Accra- The Ghana Health Service (GHS) on Thursday warned that the country could lose the battle against Tuberculosis (TB) control, if the right leadership and commitment are not mobilised towards the eradication of the disease.
Dr Frank Bonsu, the Programme Manager of the National TB Control Programme (NTCP), who sounded the note of caution, at a durbar to commemorate the 2018 World TB Day in Accra, said the gains achieved so far could be eroded.
The current fear, he said arises from the fact that TB case notification have been declining in the last four years, saying in 2017 the country recorded 14,550 new cases, which was down from the 2013 new notified cases from 15,606.
There was also a decline in TB reported cases in all regions with the exception of Western, Upper East and Brong Ahafo regions, however, Greater Accra, Ashanti, Eastern and Western, continued to record exceptionally high number of cases.
According to him, the expected annual number of reported TB cases countrywide was 44,000 on the average, but the national treatment success average was 85.2 per cent, which felled short of the GHS’s ambitious set target of 90 per cent.
The annual event, which falls on March 24, on the global theme Wanted: Leaders for TB-Free Ghana. End TB, is being marked in Ghana under the local theme: Wanted: Leaders for TB-Free Ghana, to encourage voluntary leadership and multi-stakeholder support to eradicate the disease by 2030.
The year-long event is being orgainsed in collaboration with the Ghana Journalists Association.
Dr Bonsu said financing mechanisms to support treatment adherence by patients were no longer available, leading to poor treatment supervision and ultimately increases in drug resistant TB, saying the number of reported drug resistant cases had gone up such that in 2017, 198 cases were reported compared to 30 in 2013.
The consequence, he said was that Ghana has recorded its first case of Extensively Drug-Resistant TB (XDR TB), which was a rare type of multidrug-resistant tuberculosis that is resistant to isoniazid and rifampin, plus any fluoroquinolone and at least one of three injectable second-line drugs.
This he said was largely due to inadequate support and care to the patient, and called for immediate action to prevent further spread of this type of the disease.
According to him the amazing and remarkable, enthusiasm, passion and drive by health care providers working in TB control, was however not palpable any more, and coincidentally, the energy of optimism in his addresses during World TB Days in the last four years had been low as a result.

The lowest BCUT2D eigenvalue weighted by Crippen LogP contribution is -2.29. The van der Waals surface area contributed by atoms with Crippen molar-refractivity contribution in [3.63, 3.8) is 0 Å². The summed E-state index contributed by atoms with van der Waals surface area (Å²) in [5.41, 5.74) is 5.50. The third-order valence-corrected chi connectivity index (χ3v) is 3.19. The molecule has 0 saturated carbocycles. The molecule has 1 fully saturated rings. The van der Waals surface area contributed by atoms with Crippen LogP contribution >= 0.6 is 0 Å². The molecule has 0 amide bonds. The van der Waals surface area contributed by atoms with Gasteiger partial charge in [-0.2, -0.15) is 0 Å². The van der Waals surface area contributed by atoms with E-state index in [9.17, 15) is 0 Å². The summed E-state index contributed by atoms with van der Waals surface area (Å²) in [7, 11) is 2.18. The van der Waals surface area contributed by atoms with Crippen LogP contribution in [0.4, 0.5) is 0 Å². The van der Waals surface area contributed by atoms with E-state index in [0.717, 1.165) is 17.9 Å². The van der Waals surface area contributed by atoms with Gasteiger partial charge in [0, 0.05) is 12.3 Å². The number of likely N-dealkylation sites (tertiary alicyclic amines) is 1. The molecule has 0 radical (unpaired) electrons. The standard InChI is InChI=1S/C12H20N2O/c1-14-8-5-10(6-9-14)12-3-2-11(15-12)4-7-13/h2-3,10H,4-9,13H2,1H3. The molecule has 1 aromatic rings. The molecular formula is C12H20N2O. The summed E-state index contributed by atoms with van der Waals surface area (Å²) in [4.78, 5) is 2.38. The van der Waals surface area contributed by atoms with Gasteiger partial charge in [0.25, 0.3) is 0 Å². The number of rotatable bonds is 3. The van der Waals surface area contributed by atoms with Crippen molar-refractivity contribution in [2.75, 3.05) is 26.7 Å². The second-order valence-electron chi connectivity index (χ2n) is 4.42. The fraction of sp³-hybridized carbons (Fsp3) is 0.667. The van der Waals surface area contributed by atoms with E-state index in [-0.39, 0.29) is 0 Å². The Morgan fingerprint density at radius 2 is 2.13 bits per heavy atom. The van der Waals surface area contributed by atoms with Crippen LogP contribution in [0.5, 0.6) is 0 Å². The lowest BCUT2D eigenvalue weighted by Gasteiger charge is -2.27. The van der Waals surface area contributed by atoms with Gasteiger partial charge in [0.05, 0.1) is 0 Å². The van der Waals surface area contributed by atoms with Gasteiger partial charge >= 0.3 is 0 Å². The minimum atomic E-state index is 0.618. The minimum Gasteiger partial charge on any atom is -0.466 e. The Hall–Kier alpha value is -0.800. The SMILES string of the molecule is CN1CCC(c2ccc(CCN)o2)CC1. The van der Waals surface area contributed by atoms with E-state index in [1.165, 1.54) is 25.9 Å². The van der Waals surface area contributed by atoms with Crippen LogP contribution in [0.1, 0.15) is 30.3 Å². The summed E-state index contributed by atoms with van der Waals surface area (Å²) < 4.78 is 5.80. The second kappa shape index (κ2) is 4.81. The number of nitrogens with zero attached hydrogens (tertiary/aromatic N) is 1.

Dr Anthony Nsiah Asare, the Director-General of the Ghana Health Service, said there was no doubt that GHS had made tremendous progress and significant gains and that over the last decade huge investment in human, material and equipment, as well as capacity has been developed to reduce the spread of the disease.
He said the GHS had also been applauded for its capacity to adopt and deploy countrywide, new technologies and tools, citing that in 2018, the Service would be rolling its first ever child friendly TB new paediatric formulation for treating TB in children, and newer shorter treatment regimen for Multi drug resistant TB under the NTCP.
He said in line with GHS’s new Vision to use lCT, the TB Control Programme has initiated and deployed CAD4 software packages, and had also acquired two mobile X-ray screening Vans, dubbed the lungs to support control activities.
This, he said has brought some relief to TB mobile screening teams, as the software serves to meet their basic needs in the absence of trained radiologist.
Dr Nsiah Asare said the Service was also working closely with all stakeholders and partners to address the shortfall in radiographers in the system whose support services were needed to enable the country attain its case detection target, which was currently low.
The GHS has further requested that access to X-ray screening services be made available for screening all first year Senior High School students, and invited all those with persistent cough to come forward and be tested, giving the assurance that TB treatment would continue to be free in all government facilities.
He acknowledged the leadership role of Nana Ahunabobirim Prah Agyensaim Vl, the National TB Ambassador, the Ghana Journalists Association and other partners, and called on all traditional and community leaders, as well as Civil Society Organisations and all Ghanaians to play supporting roles in eradicating TB by 2030.
Source: Ghana News Agency